"Over the years, I repeatedly proposed to get rid of the whole fiduciary system and of those the legal constructions that allow companies to hide their ultimate beneficial owners," he said. "There can be valid reasons to introduce a fiduciary in the process of establishing a company, but most of the times these services are used to protect the ultimate beneficial owners, exposing the whole industry to significant risks."
A European Approach to Gambling is the Only Way
A reform of the Maltese gambling legislation, however, might not be enough to keep the organized crime away from online gambling because, in the end, it could just push some individuals to seek for better, more convenient legislations to exploit.
"The solution is the harmonization of gambling legislation throughout Europe. Only this would create an efficient system on the Continent," Jongmans explained.
"The fact that we don't have a European system in place today is what invites some people to cherry pick those countries where the follow-up is known to be the weakest, exactly as it happened with the Uniq Group," he said. "Once the mafia had troubles dealing with Italy's anti-money laundering and anti-mafia rules, they just moved elsewhere — they went to a place where they knew someone would probably not pay enough attention to understand what was happening.
"The gambling industry is going to become a lot more complex in the future, with more white-label operators offering B2B services and more operators sharing their business with other companies, and that's why I believe it is an imperative that the legislators get ready to face the challenges and minimize the risk of criminal activities."
By keeping things as they are and by allowing all the different EU legislation on gambling to coexist under the same European roof, the legislator indirectly allows the existence of "weak spots" in Europe that could eventually be used for illegal purposes.
"Think about the drama of the migrants moving from Africa to Italy and Malta — they know what are Europe's weakest links and they try to exploit those ones to enter the Continent. Right now, organized crime is doing the same with online gambling — and that's why a common European legislation would be a great step forward," Jongmans said.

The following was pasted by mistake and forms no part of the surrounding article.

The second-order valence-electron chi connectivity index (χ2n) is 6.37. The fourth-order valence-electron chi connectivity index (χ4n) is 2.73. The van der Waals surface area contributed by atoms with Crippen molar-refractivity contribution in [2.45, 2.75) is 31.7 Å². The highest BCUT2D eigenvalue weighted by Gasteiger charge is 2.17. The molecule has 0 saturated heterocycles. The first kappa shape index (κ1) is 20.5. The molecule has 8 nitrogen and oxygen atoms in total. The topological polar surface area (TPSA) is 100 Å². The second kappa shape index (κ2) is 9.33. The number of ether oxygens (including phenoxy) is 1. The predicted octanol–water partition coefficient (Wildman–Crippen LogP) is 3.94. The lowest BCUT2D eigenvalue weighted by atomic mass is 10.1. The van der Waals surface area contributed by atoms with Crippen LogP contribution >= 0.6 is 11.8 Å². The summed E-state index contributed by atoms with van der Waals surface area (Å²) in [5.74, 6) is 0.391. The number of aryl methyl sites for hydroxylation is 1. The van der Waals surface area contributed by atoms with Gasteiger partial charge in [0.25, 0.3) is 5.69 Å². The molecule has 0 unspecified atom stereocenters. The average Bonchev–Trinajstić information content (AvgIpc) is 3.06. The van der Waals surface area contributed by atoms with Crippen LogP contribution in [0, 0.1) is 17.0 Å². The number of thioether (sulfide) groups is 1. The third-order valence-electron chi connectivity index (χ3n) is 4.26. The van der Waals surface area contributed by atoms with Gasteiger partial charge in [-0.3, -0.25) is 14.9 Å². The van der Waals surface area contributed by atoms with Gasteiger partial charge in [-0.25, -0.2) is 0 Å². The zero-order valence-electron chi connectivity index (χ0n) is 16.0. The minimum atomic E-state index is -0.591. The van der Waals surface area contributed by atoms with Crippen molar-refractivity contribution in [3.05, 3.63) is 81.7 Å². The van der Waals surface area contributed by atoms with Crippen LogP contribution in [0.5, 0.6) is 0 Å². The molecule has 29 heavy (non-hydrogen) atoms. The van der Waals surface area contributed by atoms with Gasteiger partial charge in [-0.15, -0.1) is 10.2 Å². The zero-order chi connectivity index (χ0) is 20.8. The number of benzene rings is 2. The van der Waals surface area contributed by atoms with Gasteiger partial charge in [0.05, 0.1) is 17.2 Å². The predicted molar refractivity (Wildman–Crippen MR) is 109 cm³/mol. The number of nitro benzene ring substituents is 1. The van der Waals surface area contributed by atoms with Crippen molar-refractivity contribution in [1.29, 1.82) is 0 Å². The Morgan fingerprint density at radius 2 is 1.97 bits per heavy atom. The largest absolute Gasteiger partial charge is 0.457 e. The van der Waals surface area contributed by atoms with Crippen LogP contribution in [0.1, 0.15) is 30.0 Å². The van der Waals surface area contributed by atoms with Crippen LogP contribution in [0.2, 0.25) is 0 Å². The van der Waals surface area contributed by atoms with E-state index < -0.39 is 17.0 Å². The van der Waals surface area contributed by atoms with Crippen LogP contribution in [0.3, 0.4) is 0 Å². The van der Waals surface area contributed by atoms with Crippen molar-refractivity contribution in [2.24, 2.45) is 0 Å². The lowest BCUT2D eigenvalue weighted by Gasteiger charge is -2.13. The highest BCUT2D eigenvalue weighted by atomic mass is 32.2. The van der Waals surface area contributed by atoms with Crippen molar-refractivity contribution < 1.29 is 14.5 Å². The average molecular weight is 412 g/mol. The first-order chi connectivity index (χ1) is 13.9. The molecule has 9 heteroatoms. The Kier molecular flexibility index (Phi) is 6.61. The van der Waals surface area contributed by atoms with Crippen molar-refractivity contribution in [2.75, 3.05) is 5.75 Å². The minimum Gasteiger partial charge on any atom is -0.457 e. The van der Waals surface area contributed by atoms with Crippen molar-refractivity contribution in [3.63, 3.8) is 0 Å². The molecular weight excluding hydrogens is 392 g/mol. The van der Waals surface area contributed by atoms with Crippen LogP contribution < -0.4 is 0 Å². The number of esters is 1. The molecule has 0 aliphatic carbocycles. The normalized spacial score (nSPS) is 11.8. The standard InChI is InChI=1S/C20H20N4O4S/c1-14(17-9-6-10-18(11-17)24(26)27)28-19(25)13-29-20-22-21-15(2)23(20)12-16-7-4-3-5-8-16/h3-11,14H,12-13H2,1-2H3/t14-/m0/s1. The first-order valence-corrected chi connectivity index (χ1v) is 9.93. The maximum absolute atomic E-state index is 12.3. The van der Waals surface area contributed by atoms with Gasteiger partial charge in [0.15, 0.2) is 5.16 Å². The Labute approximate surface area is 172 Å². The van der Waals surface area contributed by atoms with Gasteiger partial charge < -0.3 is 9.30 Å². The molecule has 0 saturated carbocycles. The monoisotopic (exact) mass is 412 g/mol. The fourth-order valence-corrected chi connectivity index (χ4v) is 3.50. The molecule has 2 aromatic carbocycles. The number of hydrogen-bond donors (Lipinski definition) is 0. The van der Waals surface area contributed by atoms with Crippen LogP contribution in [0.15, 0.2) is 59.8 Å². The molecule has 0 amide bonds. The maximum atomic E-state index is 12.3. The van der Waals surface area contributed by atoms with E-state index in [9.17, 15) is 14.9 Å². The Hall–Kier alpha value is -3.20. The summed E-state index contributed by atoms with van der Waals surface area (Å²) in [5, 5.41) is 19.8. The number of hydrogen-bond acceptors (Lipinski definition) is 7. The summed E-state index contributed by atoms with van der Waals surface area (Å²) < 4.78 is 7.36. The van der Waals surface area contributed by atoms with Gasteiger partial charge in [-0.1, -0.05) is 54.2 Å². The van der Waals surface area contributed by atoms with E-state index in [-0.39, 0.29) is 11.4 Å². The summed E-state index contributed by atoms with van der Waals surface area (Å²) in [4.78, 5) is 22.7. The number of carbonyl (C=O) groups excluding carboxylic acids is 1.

The MGA Admits: "100 Percent Watertight Controlled Environment Is Not Realistic"
Jongman's concerns about the accuracy of the Maltese gambling legislation have been indirectly addressed by the MGA in a note issued on July 25 to comment on Italy's Anti-Mafia investigation.
"Some gaming activities, or rather, business models, may have a higher risk profile than others as much as certain individuals involved in an operation could carry higher risks and tarnish an otherwise legitimate operation," the MGA stated.
"As an experienced online gaming regulator, it is our duty to minimize those risks as much as possible and put in place a detailed risk management policy to manage risk in every facet of the MGA's activities. But as any regulator can vouch, it is unreasonable to expect that the legislation, mechanisms, protocols and control tools at hand provide for a 100 percent watertight controlled environment at any given time even though that remains our prime objective.
"Reputational risk is critical for the long term sustainability of the gaming sector in Malta, and while [we] consider these allegations as unique to these operators, the MGA will strongly enforce its rules and regulations to sustain its reputation and will aggressively bring in further measures to combat this type of license violation."
Also, in a message published to announce the 2014: The Year of Transformation report, the MGA assured that "the authority is facing its future challenges with optimism in order to lead in its core regulatory functions and become the jurisdiction of choice and the global center of excellence in the remote gaming industry."
Image courtesy of The Telegraph